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Music icon, Madonna donates to Morocco’s earthquake charity

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American pop music icon, Madonna, has further cemented her ties with Morocco after she made a donation to the Moroccan Earthquake Relief Charity, Human Appeal, following the devastating earthquake that hit the Al Haouz region last week.

Madonna, who announced the donation via her Instagram account, expressed her “heartfelt connection” with the North African country, stating that the donation was to aid urgent on-the-ground relief efforts in the affected regions.

The music star, who said she had fond memories of her several visits to Morocco, also expressed her love for the country.

“Morocco holds a special place in my heart, and the country has now experienced its most devastating earthquake in over 60 years,” she wrote.

The singer also took a moment to reminisce about the precious memories she had made during her visits to the country, noting that her deep connection to Morocco was palpable, as she had often expressed her appreciation for the rich and diverse culture Morocco had to offer.

“I will never forget the beautiful moments I shared with friends and family over the years in Morocco! A beautiful and Magical Place!” she said.

The singer further urged her followers and fans to join her in making a difference by donating to relief efforts to assist the affected communities.

“I am calling on my fans around the world to help in any way you can,” she called.

The earthquake, the strongest to hit Morocco since 1960, leaving behind untold destruction, with over 3,000 people confirmed killed, and over 5,000 injured, while thousands of others have have their sources of livelihood destroyed.

Culture

South African singer Tyla clears air on race controversy, accepts being a black woman

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Grammy award-winning South African singer, Tyla, has cleared the air on a recent controversy surrounding her race as being either a coloured or a black woman.

The “Water” crooner, who made the clarification during an appearance on New York City’s Power 105.1 radio morning show, “The Breakfast Club”, hosted by controversial hosts, Charlamagne Tha God, DJ Envy, and Jess Hilarious, accepted that she was truly a black woman rather than coloured.

During the interview, the hosts probed the singer about her racial identity as a coloured woman from South Africa, to which her management asked that she not touch on the topic.

During the last leg of the conversation which mostly focused on her global crossover and musical growth, Charlamagne switched gears abruptly from discussing Tyla’s work-life balance to her identity.

“School me on these debates that they be having about your identity as a South African Coloured person. What does that even mean?”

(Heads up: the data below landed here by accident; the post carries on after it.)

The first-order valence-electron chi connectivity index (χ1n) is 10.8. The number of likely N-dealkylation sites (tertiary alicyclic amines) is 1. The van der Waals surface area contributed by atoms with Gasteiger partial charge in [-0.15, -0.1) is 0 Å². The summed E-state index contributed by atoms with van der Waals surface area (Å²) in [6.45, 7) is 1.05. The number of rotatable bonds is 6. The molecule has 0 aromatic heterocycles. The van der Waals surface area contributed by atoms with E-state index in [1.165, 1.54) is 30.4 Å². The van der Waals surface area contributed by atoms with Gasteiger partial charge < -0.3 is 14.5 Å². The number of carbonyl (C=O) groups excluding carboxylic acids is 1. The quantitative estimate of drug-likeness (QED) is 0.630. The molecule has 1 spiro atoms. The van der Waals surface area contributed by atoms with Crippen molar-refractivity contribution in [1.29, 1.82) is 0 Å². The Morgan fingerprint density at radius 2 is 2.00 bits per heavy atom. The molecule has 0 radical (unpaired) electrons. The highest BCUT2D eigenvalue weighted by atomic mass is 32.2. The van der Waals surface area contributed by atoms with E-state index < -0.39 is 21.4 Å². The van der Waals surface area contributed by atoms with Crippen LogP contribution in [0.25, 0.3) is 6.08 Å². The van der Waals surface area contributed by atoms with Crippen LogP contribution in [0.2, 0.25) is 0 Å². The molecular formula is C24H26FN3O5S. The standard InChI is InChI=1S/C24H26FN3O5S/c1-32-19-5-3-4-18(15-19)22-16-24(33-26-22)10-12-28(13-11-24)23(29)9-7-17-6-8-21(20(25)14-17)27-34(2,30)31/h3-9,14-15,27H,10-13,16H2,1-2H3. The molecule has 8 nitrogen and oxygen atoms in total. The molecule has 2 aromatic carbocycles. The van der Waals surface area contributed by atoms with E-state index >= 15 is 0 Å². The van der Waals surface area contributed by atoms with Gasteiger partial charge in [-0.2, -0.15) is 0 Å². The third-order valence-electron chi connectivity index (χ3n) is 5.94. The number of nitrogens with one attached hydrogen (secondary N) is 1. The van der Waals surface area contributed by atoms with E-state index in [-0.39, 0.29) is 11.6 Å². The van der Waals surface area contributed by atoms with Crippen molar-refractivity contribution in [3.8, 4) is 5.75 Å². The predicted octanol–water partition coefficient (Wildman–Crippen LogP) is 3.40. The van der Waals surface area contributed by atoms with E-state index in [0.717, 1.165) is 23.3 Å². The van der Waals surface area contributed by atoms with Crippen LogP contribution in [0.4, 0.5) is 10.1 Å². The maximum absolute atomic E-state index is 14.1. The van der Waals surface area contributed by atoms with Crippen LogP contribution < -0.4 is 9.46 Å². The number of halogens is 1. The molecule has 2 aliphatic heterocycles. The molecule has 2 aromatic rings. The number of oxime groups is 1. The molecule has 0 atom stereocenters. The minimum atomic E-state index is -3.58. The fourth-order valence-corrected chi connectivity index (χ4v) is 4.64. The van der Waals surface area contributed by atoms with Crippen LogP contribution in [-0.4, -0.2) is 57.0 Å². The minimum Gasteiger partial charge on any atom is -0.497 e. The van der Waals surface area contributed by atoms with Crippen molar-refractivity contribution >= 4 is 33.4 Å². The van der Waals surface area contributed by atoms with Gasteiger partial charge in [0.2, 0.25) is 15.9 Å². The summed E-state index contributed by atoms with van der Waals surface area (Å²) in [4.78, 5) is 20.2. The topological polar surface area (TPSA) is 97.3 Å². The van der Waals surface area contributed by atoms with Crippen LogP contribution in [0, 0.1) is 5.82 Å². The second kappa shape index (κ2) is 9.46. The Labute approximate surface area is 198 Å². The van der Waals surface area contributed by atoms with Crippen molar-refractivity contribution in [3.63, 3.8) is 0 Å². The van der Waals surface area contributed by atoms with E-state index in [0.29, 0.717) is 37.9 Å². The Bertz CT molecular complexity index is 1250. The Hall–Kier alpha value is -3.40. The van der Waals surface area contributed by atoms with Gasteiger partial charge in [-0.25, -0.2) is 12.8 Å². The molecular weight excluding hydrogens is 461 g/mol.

“I have never denied my blackness, I don’t know where that came from. I’m mixed with black/Zulu, Irish, Mauritian/Indian and coloured.

“In ‘Southa’ I would be classified as a coloured woman and other places I would be classified as a black woman. Race is classified differently in different parts of the world,” Tyla was quoted as saying.

Writing on her X handle after the interview, she said:

“I don’t expect to be identified as coloured outside ‘Southa’ by anyone not comfortable doing so because I understand the weight of that word outside SA.

“To close this conversation, I’m both coloured in South Africa and a black woman. With that being said, Asambeee,” she added in Zulu which means “let’s go.”

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Rema’s ‘Calm Down’ breaks US record with one billion streams

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Nigerian Afrobeats sensation, Divine Ikubor, popularly known as Rema, has broken another music record after his hit song, “Calm Down”, became the first African song to earn one billion on-demand streams in the United States.

According to American Music Stats Company, Chart Data, “Calm Down” earned over one billion on-demand streams in the US in a new compilation of streams on different musical genres.

Since its release in 2022, the single has garnered attention even with its remixx featuring Selena Gomez, soaring to number three on the Billboard Hot 100 chart, a feat rarely seen for Afrobeats tracks.

The single was also the first Afrobeats song to top the American radio chart, making it the first song in its category to achieve this and in turn, making Rema the first African artiste to achieve such feat.

“This is phenomenal for the Afrobeats community and Africa at large,” Chart Data wrote on X.

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